Sleeping Alone (202 pages; Graywolf Press), author Ru Freeman’s newest book, leads readers on a journey into the lives of a variety of unique individuals. In this collection of eleven short stories, Freeman utilizes a different point of view in each to tell of struggles with identity, loss, love, and more. Along the way, she reveals how thinking deeply about our own lives, contemplating our choices, and trying to make meaning of it all is simply a part of being human.
The conflict in some stories involves familial relations, such as “The Wake,” which relates how an eccentric mother’s antics eventually lead to her family’s involvement in a butter-obsessed cult. Other stories examine more internal conflict, such as a character’s struggle with Kobe Bryant’s death and how it affected him as a Black basketball player in “Kobe Loves Me.”
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Sleeping Alone also touches on healing and renewal–on whether people pursue it or not. Some remain broken and cause others pain, while some attempt to push forward and remedy the past. In “Retaining Walls,” a seemingly ordinary contractor named Saul Morton enjoys renovating homes while ignoring his own. One day, he receives a call from the Stevensons, an old married couple who hire him to refurbish their house in hopes of providing a nicer space for themselves, their children, and grandchildren. Saul, having worked twenty years in the business, continually comments on the nature of renovations, why people get them, and how a house tells the stories of those who have lived there. Hope, he ruminates, “is what keeps Home Depot in business: the hope of erasure, the anticipation of obliterating whatever dull taste has been acquired.”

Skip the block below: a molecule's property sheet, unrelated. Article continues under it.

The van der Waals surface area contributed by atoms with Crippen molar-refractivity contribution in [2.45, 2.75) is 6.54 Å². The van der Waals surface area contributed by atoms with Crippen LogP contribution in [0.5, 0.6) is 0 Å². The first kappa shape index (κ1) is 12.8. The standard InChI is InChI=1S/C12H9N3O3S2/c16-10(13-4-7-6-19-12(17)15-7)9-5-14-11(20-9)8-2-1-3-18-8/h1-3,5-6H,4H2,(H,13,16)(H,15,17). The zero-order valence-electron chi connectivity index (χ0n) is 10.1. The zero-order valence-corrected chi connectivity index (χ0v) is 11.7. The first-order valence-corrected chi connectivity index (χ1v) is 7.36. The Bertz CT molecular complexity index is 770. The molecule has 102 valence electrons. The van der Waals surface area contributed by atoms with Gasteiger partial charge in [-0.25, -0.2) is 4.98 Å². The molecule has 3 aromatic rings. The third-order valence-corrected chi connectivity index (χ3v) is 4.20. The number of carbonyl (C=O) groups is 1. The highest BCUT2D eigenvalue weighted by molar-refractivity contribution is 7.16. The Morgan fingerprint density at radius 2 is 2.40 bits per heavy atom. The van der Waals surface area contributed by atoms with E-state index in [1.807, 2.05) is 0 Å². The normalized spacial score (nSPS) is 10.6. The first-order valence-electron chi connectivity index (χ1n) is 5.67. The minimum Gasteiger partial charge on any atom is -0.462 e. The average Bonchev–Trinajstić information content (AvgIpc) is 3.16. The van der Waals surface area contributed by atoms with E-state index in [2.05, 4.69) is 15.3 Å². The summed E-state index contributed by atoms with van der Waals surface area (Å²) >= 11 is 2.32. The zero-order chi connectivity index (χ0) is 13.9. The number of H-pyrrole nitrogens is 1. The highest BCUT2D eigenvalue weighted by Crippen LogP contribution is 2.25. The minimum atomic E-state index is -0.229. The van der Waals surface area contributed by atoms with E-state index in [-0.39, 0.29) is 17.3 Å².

This would seem to be true for the Stevensons, who dance around the subject of their missing son, Luke. Saul meets the couple’s family over the months of the renovation, and notes such things about the interior as Luke’s name “written in calligraphy, along with those of his sibling, in the frame around the large family photo centered on the mantel.” Yet everyone avoids speaking about Luke and “the omission is tangible.” Saul reasserts that people have “the shared delusion that the walls contain both blame and the antidote” and this “prompts his clients to build.”
As Saul’s work progresses, the characters become increasingly open about the family tragedy. As they do, Freeman reveals the temptation to deny loss and the process of restoring oneself through change. By the end of the story, Saul’s outlook remains largely pessimistic, but he allows for the occurrence of revival in rare cases. He will still “observe the disintegration of unions, the dissolution of relationships, participate in the construction of lives.” However, “Sometimes, rarely, he will bear witness to joy. He will create spaces to house these worlds.”
Sleeping Alone stirs both the painful memories of the past and celebrates them as a way to carry on. In each story, Freeman presents such an assortment of individuals to learn from, whether they’re a seventy-seven-year-old masseuse, an Irish landlady or a Middle Eastern immigrant. Certain characters have bad intentions, while others are simply trying to get by. Sleeping Alone presents us with a deftly rendered cross-section of contemporary society, grappling with the problems common to all.